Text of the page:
The concanavalin A (Con A)‐induced proliferation of lymph node lymphocytes is dependent on the presence of macrophages. When lymphocytes are depleted of macrophages, Con A is no longer mitogenic. Either 12‐0‐tetradecanoylphorbol‐13‐acetae (TPA), interleukin 1 (IL1), or macrophages in combination with Con A can restore proliferation. To establish where the proliferation process is blocked in the absence of macrophages, an early step in the signalling pathway, the activation of protein kinase C, was examined. It was found that although Con A caused translocation of protein kinase C from the cytosol to the membrane of lymph node cells, when the lymph node cells were depleted of macrophages and exposed to Con A, this translocation of protein kinase C did not occur. Instead, protein kinase C activity decreased in the membrane fraction and increased in the cytosol. On the other hand, TPA caused translocation of protein kinase C (PKC) from the cytosol to the membrane regardless of the presence of macrophages. However, the macrophage product, IL1, alone or in combination with Con A did not cause translocation of protein kinase C. In a reconstitution experiment, in which lymph node cells were depleted of macrophages and then macrophages were added back, the addition of Con A again lead to translocation of protein kinase C from the cytosol to the membrane. This combination also restored cell proliferation. Therefore, the Con A induced PKC translocation in T lymphocytes is macrophage mediated. TPA overcomes the macrophage requirement by directly activaing PKC, while IL1 appears to act at a different step in proliferation.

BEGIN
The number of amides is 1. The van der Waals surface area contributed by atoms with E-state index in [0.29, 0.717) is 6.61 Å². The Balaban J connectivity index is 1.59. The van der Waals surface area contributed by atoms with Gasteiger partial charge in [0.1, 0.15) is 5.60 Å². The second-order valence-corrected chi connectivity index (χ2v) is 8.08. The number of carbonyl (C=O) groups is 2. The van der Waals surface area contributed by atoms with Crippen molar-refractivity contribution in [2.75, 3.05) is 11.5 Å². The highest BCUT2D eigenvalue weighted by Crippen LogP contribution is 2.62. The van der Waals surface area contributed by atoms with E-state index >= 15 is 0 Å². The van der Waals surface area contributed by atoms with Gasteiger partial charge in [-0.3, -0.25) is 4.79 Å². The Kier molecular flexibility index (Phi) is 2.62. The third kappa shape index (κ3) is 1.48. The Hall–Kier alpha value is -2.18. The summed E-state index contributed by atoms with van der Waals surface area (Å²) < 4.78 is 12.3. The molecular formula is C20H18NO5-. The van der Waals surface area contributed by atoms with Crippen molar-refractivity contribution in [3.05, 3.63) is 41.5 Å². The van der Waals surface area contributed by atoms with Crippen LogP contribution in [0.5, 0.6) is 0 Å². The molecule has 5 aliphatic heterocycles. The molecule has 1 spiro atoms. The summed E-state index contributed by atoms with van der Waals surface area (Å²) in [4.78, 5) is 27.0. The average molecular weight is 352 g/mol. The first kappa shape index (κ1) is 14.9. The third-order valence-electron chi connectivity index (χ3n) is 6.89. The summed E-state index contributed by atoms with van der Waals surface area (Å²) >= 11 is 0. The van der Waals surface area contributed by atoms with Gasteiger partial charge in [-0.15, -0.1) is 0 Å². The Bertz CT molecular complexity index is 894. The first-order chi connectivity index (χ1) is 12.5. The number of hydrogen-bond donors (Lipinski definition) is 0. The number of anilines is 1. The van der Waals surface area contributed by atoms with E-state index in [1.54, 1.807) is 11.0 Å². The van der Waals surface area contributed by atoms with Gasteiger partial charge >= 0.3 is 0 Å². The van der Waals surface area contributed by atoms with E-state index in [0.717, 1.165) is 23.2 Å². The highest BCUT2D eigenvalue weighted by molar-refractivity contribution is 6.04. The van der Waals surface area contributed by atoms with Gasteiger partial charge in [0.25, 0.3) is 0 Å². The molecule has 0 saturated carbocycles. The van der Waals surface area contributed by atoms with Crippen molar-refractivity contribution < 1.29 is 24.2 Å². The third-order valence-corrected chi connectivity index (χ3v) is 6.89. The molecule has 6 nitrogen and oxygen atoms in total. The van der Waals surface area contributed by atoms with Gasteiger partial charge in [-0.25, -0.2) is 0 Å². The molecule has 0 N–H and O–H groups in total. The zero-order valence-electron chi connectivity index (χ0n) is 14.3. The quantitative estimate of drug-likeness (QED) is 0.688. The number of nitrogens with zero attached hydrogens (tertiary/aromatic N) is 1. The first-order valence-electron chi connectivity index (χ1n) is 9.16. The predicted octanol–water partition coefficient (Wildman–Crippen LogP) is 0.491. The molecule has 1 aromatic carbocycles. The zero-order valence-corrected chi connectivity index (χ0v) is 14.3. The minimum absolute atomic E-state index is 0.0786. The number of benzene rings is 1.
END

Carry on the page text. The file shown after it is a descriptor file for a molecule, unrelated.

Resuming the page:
All Science Journal Classification (ASJC) codes
- Clinical Biochemistry
- Cell Biology